There’s a wonderfully surreal little piece of video on CSPAN’s website. (Top of two links, realplayer only) Mychal Massie, an African-American columnist for conservative website WorldNetDaily.com, was scheduled to appear on CSPAN to respond to NAACP director Kweisi Mfume’s observation that some black conservative organizations have strong backing and financial support from white republicans. The Washington Times quotes Mr. Mfume, in an address to the organization’s annual gathering, as saying: “When the ultraconservative right-wing attacker has run out of attack strategy, he goes and gets someone that looks like you and me to continue the attacks…”
Mr. Massie’s appearance was organized by Project 21, which brands itself “The Conservative African-American Network”. P21, a project of the “conservative, free-market foundation” National Center for Public Policy Research, which organized the network to help locate and publicize the views of black conservatives. They’ve been very effective at getting press coverage… at least, on Fox News Channel, where Project 21 commentator Kevin Marks recently explained President Bush’s refusal to speak at the NAACP conference:
Alas, Mr. Massie caught a flat, so we couldn’t find out whether he, too, felt the head of the nation’s largest civil rights organization was a KKK skinhead. So Project 21’s executive director David Almasi filled in. Almasi is also the executive director of the NCPPR, a frequent commentator an racial issues and coauthor of a Contra-apologist history of Nicaragua. He’s the author of the last three policy papers on Project 21’s website, including an explanation of why most NASCAR drivers are white.
Given his stature and frequent appearances on the behalf of black conservatives, you’d expect Mr. Almasi to be an African-American. He’s not.
CSPAN’s Robb Harlston – himself black – seemed a little flustered when he began interviewing the decidedly caucasian Mr. Almasi.
Harlston: “Um…a program for conservative African Americans. You’re not African American.”
Almasi: “I’m white.”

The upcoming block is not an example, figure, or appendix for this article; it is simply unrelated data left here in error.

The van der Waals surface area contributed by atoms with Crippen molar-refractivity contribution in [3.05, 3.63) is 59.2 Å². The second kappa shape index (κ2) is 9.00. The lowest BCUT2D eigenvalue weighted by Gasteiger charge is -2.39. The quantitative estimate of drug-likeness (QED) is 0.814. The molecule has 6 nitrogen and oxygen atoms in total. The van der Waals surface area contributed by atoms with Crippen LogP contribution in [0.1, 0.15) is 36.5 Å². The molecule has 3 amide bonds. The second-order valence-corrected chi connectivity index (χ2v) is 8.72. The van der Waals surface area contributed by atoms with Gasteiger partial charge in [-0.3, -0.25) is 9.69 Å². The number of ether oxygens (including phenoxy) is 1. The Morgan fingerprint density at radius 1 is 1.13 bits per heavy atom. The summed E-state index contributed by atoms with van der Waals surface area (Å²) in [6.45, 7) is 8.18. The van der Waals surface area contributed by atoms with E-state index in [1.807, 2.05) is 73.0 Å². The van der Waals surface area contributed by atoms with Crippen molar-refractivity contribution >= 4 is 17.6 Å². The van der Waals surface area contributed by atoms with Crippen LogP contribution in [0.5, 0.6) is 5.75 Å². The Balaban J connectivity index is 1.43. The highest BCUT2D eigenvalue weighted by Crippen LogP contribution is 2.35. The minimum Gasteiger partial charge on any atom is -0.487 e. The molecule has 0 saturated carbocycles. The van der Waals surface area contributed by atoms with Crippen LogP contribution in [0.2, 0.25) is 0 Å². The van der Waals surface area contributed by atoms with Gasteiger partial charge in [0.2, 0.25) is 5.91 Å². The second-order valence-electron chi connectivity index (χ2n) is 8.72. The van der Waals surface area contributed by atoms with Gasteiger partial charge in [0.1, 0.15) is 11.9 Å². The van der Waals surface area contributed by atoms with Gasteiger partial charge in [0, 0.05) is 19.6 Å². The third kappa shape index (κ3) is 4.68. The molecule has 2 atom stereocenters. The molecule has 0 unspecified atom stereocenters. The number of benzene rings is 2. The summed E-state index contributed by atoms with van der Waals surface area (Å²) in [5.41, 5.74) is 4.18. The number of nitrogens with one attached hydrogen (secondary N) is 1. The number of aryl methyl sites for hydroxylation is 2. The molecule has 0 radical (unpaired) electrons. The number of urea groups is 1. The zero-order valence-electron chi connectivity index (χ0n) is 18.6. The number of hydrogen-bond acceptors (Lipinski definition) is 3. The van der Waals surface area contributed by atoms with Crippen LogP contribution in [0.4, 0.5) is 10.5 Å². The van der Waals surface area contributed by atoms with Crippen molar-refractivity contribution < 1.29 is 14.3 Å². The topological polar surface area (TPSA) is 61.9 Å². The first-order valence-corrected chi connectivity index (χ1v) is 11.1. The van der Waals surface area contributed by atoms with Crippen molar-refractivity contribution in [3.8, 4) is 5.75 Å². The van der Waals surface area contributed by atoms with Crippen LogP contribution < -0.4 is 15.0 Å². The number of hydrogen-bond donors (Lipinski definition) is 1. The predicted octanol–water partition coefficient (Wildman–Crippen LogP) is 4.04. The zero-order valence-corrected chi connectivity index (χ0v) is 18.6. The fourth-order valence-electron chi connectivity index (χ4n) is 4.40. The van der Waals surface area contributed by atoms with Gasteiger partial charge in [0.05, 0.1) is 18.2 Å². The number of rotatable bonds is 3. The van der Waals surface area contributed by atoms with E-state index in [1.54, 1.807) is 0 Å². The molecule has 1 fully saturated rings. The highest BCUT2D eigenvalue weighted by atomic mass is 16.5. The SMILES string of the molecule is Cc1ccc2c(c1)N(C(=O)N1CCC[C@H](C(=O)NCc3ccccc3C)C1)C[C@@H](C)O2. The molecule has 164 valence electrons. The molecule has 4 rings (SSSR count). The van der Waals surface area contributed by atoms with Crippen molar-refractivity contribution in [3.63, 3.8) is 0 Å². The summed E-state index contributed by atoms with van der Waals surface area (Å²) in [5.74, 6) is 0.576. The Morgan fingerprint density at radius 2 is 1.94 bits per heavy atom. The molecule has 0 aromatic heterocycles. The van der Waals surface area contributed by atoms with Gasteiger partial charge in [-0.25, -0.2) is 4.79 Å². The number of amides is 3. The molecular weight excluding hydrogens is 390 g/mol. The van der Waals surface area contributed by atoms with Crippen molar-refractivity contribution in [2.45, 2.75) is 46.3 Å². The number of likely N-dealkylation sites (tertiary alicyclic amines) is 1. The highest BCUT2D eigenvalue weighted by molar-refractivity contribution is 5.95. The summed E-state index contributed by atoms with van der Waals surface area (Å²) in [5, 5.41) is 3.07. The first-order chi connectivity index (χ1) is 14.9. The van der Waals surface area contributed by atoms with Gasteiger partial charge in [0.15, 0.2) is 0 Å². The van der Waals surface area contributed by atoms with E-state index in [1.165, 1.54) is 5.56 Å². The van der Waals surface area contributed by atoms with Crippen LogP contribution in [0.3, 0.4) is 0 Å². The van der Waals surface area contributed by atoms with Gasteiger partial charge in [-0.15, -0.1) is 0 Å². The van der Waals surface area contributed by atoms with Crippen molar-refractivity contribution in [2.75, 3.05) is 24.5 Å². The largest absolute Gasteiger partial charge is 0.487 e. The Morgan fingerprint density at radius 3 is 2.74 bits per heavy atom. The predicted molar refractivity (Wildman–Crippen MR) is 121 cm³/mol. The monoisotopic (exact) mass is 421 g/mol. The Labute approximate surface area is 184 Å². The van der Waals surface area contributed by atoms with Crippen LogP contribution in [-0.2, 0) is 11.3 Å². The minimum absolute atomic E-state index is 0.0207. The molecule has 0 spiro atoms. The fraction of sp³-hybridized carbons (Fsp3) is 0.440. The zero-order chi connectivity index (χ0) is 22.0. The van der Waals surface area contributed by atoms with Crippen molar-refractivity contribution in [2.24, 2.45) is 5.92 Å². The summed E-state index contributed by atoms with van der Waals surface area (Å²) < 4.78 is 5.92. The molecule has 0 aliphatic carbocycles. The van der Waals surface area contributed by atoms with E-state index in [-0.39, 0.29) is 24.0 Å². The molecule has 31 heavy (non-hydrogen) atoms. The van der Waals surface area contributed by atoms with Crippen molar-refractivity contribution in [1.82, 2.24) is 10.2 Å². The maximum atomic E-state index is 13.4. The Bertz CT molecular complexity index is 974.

Almasi went on to explain that he’d tried to find another speaker, but that he was the only one who could make it, and therefore, he’d be speaking as “…the way some of my friends describe my job: the whitest black man in America.”
So here’s the thing. I’m a white guy who spends most of his time working on African issues. I went to Ghana for the first time as the whitest African drummer in Western Massachusetts. I sometimes get invited to international development conferences to provide “an African perspective”, an experience that always makes me deeply uncomfortable, and which I’ve been known to diffuse by saying, “You can tell how hard the organizers worked to get a diverse crowd on stage because I’m your African representative.” And I’m profoundly flattered when friends in Accra, appreciate that I know a few phrases of Twi or my alumni card from the University of Ghana and announce: “You’re a Ghanaian!”
But I’m not a Ghanaian. I’m a wealthy white American. And if I ever presumed to speak “from an African perspective”, rather than from my observations as a white dude working in Africa, I would hope the crowd would boo me off the stage. And Almasi tried hard to make that distinction himself, spending the first minutes of his interview (before declaring himself a black man) explaining that he worked for the 300+ African-American conservatives who volunteered for Project 21.
I’d be lying if I said that liberal development agencies didn’t do this as well. We worked hard at Geekcorps to ensure we could direct interviewers to articulate, quoteable African partners who’d had good experiences working with us.
But I can’t imagine a circumstance in which we would have put a white Republican in front of a camera to explain that white Republicans weren’t actually running black conservative organizations.
And then I realized: it didn’t matter. A couple thousand people, at most, would watch the CSPAN segment (not a chance I would have seen it, unless I’d read Joshua Holland’s excellent piece, “Blackwashing”, which in turn I wouldn’t have seen unless I ingested blogs alongside newspapers as part of my daily media diet.) Hundreds of thousands of people will see black conservatives at the Republican convention, at pro-Bush rallies, on Fox News. All of those people will be there because they support conservative causes, but some will have been carefully stage-managed into place by organizations like Project 21, who realize that it’s more important to convince the right that they’re not all white than it is to convince African-Americans that Bush has their best interests at heart.
Stage managing works most of the time in a world where we see better than we read. It’s only at moments of extreme incongruity like this, where the seams show, that we realize how much work goes into ensuring we see precisely what one group or another wants us to see.